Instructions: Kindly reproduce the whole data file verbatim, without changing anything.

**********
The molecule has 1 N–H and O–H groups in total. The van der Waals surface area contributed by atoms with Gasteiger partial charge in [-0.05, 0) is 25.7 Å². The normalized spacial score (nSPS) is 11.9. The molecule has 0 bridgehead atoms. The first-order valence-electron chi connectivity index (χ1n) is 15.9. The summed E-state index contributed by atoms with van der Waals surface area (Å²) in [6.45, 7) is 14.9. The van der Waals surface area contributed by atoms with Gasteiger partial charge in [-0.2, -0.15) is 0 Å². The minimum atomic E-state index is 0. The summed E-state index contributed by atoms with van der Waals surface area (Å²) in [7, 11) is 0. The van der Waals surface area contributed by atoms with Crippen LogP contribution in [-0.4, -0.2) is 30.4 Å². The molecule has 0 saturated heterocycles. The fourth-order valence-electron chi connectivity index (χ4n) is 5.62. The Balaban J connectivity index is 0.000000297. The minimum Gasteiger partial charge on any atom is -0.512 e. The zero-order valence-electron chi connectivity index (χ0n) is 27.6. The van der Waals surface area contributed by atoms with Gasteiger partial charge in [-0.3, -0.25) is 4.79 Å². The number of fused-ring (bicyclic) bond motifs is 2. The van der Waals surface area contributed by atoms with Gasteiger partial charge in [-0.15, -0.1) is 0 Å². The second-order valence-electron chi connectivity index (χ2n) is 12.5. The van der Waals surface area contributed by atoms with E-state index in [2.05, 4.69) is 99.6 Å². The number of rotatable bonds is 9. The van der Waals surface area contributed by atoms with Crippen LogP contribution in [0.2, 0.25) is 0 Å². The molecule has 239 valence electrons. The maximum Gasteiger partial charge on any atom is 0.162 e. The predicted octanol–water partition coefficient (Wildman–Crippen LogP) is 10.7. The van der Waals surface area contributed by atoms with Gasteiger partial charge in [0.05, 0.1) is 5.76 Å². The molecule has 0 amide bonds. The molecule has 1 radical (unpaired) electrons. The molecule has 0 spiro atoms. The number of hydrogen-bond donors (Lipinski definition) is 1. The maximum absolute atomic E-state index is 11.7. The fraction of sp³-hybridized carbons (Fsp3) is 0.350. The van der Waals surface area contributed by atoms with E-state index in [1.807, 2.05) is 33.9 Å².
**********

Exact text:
The molecule has 1 N–H and O–H groups in total. The van der Waals surface area contributed by atoms with Gasteiger partial charge in [-0.05, 0) is 25.7 Å². The normalized spacial score (nSPS) is 11.9. The molecule has 0 bridgehead atoms. The first-order valence-electron chi connectivity index (χ1n) is 15.9. The summed E-state index contributed by atoms with van der Waals surface area (Å²) in [6.45, 7) is 14.9. The van der Waals surface area contributed by atoms with Gasteiger partial charge in [-0.2, -0.15) is 0 Å². The minimum atomic E-state index is 0. The summed E-state index contributed by atoms with van der Waals surface area (Å²) in [7, 11) is 0. The van der Waals surface area contributed by atoms with Crippen LogP contribution in [-0.4, -0.2) is 30.4 Å². The molecule has 0 saturated heterocycles. The fourth-order valence-electron chi connectivity index (χ4n) is 5.62. The Balaban J connectivity index is 0.000000297. The minimum Gasteiger partial charge on any atom is -0.512 e. The zero-order valence-electron chi connectivity index (χ0n) is 27.6. The van der Waals surface area contributed by atoms with Gasteiger partial charge in [-0.3, -0.25) is 4.79 Å². The number of fused-ring (bicyclic) bond motifs is 2. The van der Waals surface area contributed by atoms with Gasteiger partial charge in [-0.15, -0.1) is 0 Å². The second-order valence-electron chi connectivity index (χ2n) is 12.5. The van der Waals surface area contributed by atoms with E-state index in [2.05, 4.69) is 99.6 Å². The number of rotatable bonds is 9. The van der Waals surface area contributed by atoms with Crippen LogP contribution in [0.2, 0.25) is 0 Å². The molecule has 239 valence electrons. The maximum Gasteiger partial charge on any atom is 0.162 e. The predicted octanol–water partition coefficient (Wildman–Crippen LogP) is 10.7. The van der Waals surface area contributed by atoms with Gasteiger partial charge in [0.05, 0.1) is 5.76 Å². The molecule has 0 amide bonds. The molecule has 1 radical (unpaired) electrons. The molecule has 0 spiro atoms. The number of hydrogen-bond donors (Lipinski definition) is 1. The maximum absolute atomic E-state index is 11.7. The fraction of sp³-hybridized carbons (Fsp3) is 0.350. The van der Waals surface area contributed by atoms with E-state index in [1.807, 2.05) is 33.9 Å².